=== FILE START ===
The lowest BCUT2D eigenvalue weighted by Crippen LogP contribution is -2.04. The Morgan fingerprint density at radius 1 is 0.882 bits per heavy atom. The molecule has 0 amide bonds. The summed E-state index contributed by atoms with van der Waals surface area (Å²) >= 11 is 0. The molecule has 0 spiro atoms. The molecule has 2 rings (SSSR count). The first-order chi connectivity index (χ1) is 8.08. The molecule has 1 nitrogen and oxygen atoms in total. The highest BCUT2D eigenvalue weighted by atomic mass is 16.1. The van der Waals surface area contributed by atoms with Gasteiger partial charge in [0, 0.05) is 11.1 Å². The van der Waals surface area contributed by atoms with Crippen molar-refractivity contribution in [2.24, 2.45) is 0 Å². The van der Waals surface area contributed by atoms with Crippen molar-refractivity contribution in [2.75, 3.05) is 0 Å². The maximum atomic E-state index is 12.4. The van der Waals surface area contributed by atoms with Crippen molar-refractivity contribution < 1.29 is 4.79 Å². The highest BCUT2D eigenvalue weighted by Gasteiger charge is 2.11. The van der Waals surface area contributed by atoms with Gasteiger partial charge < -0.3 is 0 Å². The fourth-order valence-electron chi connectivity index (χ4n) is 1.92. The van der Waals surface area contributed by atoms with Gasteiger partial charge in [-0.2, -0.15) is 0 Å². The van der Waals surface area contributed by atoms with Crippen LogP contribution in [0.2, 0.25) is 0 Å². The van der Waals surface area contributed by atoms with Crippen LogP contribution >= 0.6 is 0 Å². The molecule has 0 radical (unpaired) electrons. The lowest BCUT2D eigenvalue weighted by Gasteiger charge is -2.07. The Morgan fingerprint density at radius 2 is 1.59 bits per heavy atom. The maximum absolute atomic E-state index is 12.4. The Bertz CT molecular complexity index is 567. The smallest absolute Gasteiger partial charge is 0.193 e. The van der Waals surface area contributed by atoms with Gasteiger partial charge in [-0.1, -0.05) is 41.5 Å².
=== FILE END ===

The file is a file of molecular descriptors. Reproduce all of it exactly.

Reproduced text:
The lowest BCUT2D eigenvalue weighted by Crippen LogP contribution is -2.04. The Morgan fingerprint density at radius 1 is 0.882 bits per heavy atom. The molecule has 0 amide bonds. The summed E-state index contributed by atoms with van der Waals surface area (Å²) >= 11 is 0. The molecule has 0 spiro atoms. The molecule has 2 rings (SSSR count). The first-order chi connectivity index (χ1) is 8.08. The molecule has 1 nitrogen and oxygen atoms in total. The highest BCUT2D eigenvalue weighted by atomic mass is 16.1. The van der Waals surface area contributed by atoms with Gasteiger partial charge in [0, 0.05) is 11.1 Å². The van der Waals surface area contributed by atoms with Crippen molar-refractivity contribution in [2.24, 2.45) is 0 Å². The van der Waals surface area contributed by atoms with Crippen molar-refractivity contribution in [2.75, 3.05) is 0 Å². The maximum atomic E-state index is 12.4. The van der Waals surface area contributed by atoms with Crippen molar-refractivity contribution < 1.29 is 4.79 Å². The highest BCUT2D eigenvalue weighted by Gasteiger charge is 2.11. The van der Waals surface area contributed by atoms with Gasteiger partial charge < -0.3 is 0 Å². The fourth-order valence-electron chi connectivity index (χ4n) is 1.92. The van der Waals surface area contributed by atoms with Gasteiger partial charge in [-0.2, -0.15) is 0 Å². The van der Waals surface area contributed by atoms with Crippen LogP contribution in [0.2, 0.25) is 0 Å². The van der Waals surface area contributed by atoms with Crippen LogP contribution >= 0.6 is 0 Å². The molecule has 0 radical (unpaired) electrons. The lowest BCUT2D eigenvalue weighted by Gasteiger charge is -2.07. The Morgan fingerprint density at radius 2 is 1.59 bits per heavy atom. The maximum absolute atomic E-state index is 12.4. The Bertz CT molecular complexity index is 567. The smallest absolute Gasteiger partial charge is 0.193 e. The van der Waals surface area contributed by atoms with Gasteiger partial charge in [-0.1, -0.05) is 41.5 Å².